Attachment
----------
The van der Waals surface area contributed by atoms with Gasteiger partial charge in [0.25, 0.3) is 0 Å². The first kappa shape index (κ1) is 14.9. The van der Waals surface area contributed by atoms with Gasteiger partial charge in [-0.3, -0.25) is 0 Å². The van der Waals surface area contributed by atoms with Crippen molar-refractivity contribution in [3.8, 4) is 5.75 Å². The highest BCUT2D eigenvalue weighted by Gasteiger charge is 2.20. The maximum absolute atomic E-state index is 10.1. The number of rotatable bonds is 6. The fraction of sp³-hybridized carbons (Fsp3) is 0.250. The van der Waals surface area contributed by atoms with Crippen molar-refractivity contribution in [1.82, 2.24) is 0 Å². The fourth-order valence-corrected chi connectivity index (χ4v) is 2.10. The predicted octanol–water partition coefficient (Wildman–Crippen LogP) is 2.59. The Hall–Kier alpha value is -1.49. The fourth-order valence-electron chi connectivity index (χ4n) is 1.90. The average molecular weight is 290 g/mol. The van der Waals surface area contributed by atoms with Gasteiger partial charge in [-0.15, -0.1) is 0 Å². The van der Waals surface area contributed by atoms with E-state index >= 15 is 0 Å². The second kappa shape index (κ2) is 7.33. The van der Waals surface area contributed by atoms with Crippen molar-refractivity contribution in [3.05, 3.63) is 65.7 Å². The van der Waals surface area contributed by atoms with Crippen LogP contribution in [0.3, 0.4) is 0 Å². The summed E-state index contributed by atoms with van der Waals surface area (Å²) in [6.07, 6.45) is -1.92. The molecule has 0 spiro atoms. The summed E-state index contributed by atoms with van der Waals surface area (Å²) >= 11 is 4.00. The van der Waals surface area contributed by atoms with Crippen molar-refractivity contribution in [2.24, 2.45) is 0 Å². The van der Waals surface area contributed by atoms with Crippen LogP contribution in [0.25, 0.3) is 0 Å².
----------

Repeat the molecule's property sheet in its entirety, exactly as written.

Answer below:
The van der Waals surface area contributed by atoms with Gasteiger partial charge in [0.25, 0.3) is 0 Å². The first kappa shape index (κ1) is 14.9. The van der Waals surface area contributed by atoms with Gasteiger partial charge in [-0.3, -0.25) is 0 Å². The van der Waals surface area contributed by atoms with Crippen molar-refractivity contribution in [3.8, 4) is 5.75 Å². The highest BCUT2D eigenvalue weighted by Gasteiger charge is 2.20. The maximum absolute atomic E-state index is 10.1. The number of rotatable bonds is 6. The fraction of sp³-hybridized carbons (Fsp3) is 0.250. The van der Waals surface area contributed by atoms with Crippen molar-refractivity contribution in [1.82, 2.24) is 0 Å². The fourth-order valence-corrected chi connectivity index (χ4v) is 2.10. The predicted octanol–water partition coefficient (Wildman–Crippen LogP) is 2.59. The Hall–Kier alpha value is -1.49. The fourth-order valence-electron chi connectivity index (χ4n) is 1.90. The average molecular weight is 290 g/mol. The van der Waals surface area contributed by atoms with Gasteiger partial charge in [-0.15, -0.1) is 0 Å². The van der Waals surface area contributed by atoms with E-state index >= 15 is 0 Å². The second kappa shape index (κ2) is 7.33. The van der Waals surface area contributed by atoms with Crippen molar-refractivity contribution in [3.05, 3.63) is 65.7 Å². The van der Waals surface area contributed by atoms with Crippen LogP contribution in [0.3, 0.4) is 0 Å². The summed E-state index contributed by atoms with van der Waals surface area (Å²) in [6.07, 6.45) is -1.92. The molecule has 0 spiro atoms. The summed E-state index contributed by atoms with van der Waals surface area (Å²) >= 11 is 4.00. The van der Waals surface area contributed by atoms with Crippen molar-refractivity contribution in [2.24, 2.45) is 0 Å². The van der Waals surface area contributed by atoms with Crippen LogP contribution in [0.25, 0.3) is 0 Å².